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Treatment of Hip Disorders
Mitral Valve Replacement Surgery
Cerebral Palsy Treatment
Vascular Surgery Treatment
Cardiac Ablation Procedure
Coronary Bypass Surgery
Carotid Angioplasty And Stenting Procedure
Cardiac Catheterization Procedure
Implantable Cardioverter-Defibrillators (Icds) Tre
Intra - Arterial Thrombolysis Procedures
Treatment Of Restenosis
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I have pain in my left side near the heart. Few days back some accident happened with me on which I strike with some object near the heart. Not on the heart and my age is 33 year old.
We all know about the heartbeat, which is produced by the opening and closing of the valves in the heart, which in turn controls our blood flow. There is a regular pattern to this beat, and when, due to various reasons, it becomes irregular, it is known as arrhythmia. Atrial fibrillation, known shortly as AFib, is one of the common types of arrhythmia.
Why AFib: The heart has an electrical impulse system, which controls the opening/closing of its valves. Due to various changes, be it lifestyle, dietary, or regular wear and tear, this electrical system is affected and so the valves do not function properly. This leads to altered rhythm, and when it happens on the right side of the heart, in the valves between the two atria, it is known as atrial fibrillation.
Signs and Symptoms: It is not something which shows up as soon as the onset happens. It is a gradual condition, and many people with AFib may go for months with no symptoms. There could be general symptoms like fatigue and headaches. Gradually, more symptoms like heart palpitations, shortness of breath, dizziness, occasional chest pain, or fainting set in. It is usually when workup for some other disease is being done.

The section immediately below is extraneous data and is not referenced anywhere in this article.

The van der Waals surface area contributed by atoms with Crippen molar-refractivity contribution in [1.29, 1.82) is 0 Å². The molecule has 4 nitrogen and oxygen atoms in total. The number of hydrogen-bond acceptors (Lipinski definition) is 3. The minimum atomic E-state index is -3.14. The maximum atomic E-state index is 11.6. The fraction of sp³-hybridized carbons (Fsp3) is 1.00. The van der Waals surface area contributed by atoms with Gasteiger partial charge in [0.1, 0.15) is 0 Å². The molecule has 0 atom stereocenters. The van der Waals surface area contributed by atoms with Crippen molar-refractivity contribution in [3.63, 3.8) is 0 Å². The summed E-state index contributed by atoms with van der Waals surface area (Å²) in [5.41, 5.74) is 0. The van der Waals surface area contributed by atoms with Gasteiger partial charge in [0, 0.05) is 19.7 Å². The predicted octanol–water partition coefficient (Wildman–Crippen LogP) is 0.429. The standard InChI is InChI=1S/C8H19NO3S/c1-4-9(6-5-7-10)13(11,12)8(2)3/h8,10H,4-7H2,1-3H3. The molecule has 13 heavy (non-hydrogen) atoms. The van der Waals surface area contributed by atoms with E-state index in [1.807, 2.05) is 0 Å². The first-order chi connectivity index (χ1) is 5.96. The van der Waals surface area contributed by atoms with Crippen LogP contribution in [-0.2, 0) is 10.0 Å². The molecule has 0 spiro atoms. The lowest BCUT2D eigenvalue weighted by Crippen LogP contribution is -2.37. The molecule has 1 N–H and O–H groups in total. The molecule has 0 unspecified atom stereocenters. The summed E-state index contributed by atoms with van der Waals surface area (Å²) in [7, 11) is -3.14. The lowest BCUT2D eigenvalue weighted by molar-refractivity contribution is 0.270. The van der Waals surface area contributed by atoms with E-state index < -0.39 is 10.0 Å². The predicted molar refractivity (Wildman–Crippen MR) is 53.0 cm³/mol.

Monitoring the pulse or heartbeat is one of the best ways to keep a check on the condition.
Types: There are different forms of it – paroxysmal, persistent, and permanent. In the first one, there are brief bursts of AFib lasting less than 7 days. With gradual progression, symptoms are more frequent and last longer, converting into persistent AFib, which lasts longer than 7 days. If the condition is longstanding and the doctor (as well as the patient) have decided not to treat it, it is permanent AFib.
Risk Factors: The chances of developing AFib increase with family history, age, obesity, smoking, hyperthyroidism, chronic lung diseases, and sleep apnea.
Living with AFib: It is a longstanding condition, and the following precautions are necessary, which are generally heart-healthy.
Quit Smoking: In addition to the multiple benefits of quitting, managing AFib is one.
Diet Changes: Change to a heart-healthy diet with whole grains, fresh fruits and vegetables, increased fish oils, reduced fat, reduced salt and sugar etc.
Work It Out: Get into an exercise regimen. Discuss with your doctor to identify and agree on the type and level of exercise. This helps manage weight and stress, both essential for controlling AFib.
Manage Alcohol Consumption: Avoid excess consumption of alcoholic beverages. Avoid them completely if they trigger symptoms.
If you have the risk factors for AFib, implementing these changes earlier than the onset of symptoms can help delay progress and reduce severity of the symptoms. If you wish to discuss about any specific problem, you can consult a Cardiologist.